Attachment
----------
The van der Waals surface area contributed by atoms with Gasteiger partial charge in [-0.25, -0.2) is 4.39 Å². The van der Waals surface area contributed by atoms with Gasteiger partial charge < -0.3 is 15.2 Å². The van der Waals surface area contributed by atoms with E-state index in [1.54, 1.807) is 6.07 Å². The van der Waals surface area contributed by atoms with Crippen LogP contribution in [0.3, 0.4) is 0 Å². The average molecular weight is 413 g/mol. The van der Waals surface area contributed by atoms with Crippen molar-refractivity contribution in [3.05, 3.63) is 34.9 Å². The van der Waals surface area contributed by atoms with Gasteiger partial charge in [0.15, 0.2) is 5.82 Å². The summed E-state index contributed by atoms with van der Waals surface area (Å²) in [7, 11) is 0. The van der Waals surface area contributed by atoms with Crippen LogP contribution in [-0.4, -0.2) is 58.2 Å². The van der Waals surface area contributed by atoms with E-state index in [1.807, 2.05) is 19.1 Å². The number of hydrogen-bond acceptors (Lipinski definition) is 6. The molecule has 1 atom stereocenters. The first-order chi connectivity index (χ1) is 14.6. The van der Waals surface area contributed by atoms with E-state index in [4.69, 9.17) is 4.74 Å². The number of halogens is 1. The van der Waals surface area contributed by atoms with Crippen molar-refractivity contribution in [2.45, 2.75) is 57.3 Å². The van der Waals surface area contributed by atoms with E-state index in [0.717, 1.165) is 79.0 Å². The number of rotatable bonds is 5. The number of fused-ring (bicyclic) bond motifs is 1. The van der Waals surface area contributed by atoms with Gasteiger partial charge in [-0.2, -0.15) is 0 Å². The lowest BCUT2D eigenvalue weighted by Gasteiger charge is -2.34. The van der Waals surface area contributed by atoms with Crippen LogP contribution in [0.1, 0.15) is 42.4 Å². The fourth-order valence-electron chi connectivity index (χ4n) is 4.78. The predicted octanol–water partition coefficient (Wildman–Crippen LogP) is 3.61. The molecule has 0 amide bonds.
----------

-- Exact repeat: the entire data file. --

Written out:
The van der Waals surface area contributed by atoms with Gasteiger partial charge in [-0.25, -0.2) is 4.39 Å². The van der Waals surface area contributed by atoms with Gasteiger partial charge < -0.3 is 15.2 Å². The van der Waals surface area contributed by atoms with E-state index in [1.54, 1.807) is 6.07 Å². The van der Waals surface area contributed by atoms with Crippen LogP contribution in [0.3, 0.4) is 0 Å². The average molecular weight is 413 g/mol. The van der Waals surface area contributed by atoms with Crippen molar-refractivity contribution in [3.05, 3.63) is 34.9 Å². The van der Waals surface area contributed by atoms with Gasteiger partial charge in [0.15, 0.2) is 5.82 Å². The summed E-state index contributed by atoms with van der Waals surface area (Å²) in [7, 11) is 0. The van der Waals surface area contributed by atoms with Crippen LogP contribution in [-0.4, -0.2) is 58.2 Å². The van der Waals surface area contributed by atoms with E-state index in [1.807, 2.05) is 19.1 Å². The number of hydrogen-bond acceptors (Lipinski definition) is 6. The molecule has 1 atom stereocenters. The first-order chi connectivity index (χ1) is 14.6. The van der Waals surface area contributed by atoms with E-state index in [4.69, 9.17) is 4.74 Å². The number of halogens is 1. The van der Waals surface area contributed by atoms with Crippen molar-refractivity contribution in [2.45, 2.75) is 57.3 Å². The van der Waals surface area contributed by atoms with E-state index in [0.717, 1.165) is 79.0 Å². The number of rotatable bonds is 5. The number of fused-ring (bicyclic) bond motifs is 1. The van der Waals surface area contributed by atoms with Gasteiger partial charge in [-0.2, -0.15) is 0 Å². The lowest BCUT2D eigenvalue weighted by Gasteiger charge is -2.34. The van der Waals surface area contributed by atoms with Crippen LogP contribution in [0.1, 0.15) is 42.4 Å². The fourth-order valence-electron chi connectivity index (χ4n) is 4.78. The predicted octanol–water partition coefficient (Wildman–Crippen LogP) is 3.61. The molecule has 0 amide bonds.